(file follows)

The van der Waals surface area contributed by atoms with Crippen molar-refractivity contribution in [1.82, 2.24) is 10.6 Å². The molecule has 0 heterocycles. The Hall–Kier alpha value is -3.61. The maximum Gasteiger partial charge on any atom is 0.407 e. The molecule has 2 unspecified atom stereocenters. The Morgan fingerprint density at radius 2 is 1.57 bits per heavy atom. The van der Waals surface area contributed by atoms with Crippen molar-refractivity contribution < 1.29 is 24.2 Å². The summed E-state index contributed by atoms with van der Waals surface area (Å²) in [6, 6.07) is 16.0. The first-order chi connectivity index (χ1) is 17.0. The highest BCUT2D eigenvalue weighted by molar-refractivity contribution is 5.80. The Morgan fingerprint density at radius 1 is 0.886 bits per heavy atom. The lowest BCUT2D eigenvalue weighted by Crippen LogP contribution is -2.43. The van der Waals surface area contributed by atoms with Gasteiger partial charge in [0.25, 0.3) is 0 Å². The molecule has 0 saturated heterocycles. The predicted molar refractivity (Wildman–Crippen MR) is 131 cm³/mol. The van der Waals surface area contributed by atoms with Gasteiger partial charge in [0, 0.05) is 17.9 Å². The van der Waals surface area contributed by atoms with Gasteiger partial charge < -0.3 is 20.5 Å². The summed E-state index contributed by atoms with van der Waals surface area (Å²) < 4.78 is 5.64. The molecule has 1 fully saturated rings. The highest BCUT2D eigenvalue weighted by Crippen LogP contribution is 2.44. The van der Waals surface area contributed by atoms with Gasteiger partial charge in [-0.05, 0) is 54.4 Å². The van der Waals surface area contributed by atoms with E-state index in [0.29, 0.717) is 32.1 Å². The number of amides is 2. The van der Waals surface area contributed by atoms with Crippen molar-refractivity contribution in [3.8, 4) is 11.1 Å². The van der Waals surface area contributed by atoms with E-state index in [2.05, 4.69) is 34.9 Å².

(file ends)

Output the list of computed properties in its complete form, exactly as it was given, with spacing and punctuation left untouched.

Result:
The van der Waals surface area contributed by atoms with Crippen molar-refractivity contribution in [1.82, 2.24) is 10.6 Å². The molecule has 0 heterocycles. The Hall–Kier alpha value is -3.61. The maximum Gasteiger partial charge on any atom is 0.407 e. The molecule has 2 unspecified atom stereocenters. The Morgan fingerprint density at radius 2 is 1.57 bits per heavy atom. The van der Waals surface area contributed by atoms with Crippen molar-refractivity contribution < 1.29 is 24.2 Å². The summed E-state index contributed by atoms with van der Waals surface area (Å²) in [6, 6.07) is 16.0. The first-order chi connectivity index (χ1) is 17.0. The highest BCUT2D eigenvalue weighted by molar-refractivity contribution is 5.80. The Morgan fingerprint density at radius 1 is 0.886 bits per heavy atom. The lowest BCUT2D eigenvalue weighted by Crippen LogP contribution is -2.43. The van der Waals surface area contributed by atoms with Gasteiger partial charge in [0.25, 0.3) is 0 Å². The molecule has 0 saturated heterocycles. The predicted molar refractivity (Wildman–Crippen MR) is 131 cm³/mol. The van der Waals surface area contributed by atoms with Gasteiger partial charge in [0, 0.05) is 17.9 Å². The van der Waals surface area contributed by atoms with Gasteiger partial charge < -0.3 is 20.5 Å². The summed E-state index contributed by atoms with van der Waals surface area (Å²) < 4.78 is 5.64. The molecule has 1 fully saturated rings. The highest BCUT2D eigenvalue weighted by Crippen LogP contribution is 2.44. The van der Waals surface area contributed by atoms with Gasteiger partial charge in [-0.05, 0) is 54.4 Å². The van der Waals surface area contributed by atoms with E-state index in [0.29, 0.717) is 32.1 Å². The number of amides is 2. The van der Waals surface area contributed by atoms with Crippen molar-refractivity contribution in [3.8, 4) is 11.1 Å². The van der Waals surface area contributed by atoms with E-state index in [2.05, 4.69) is 34.9 Å².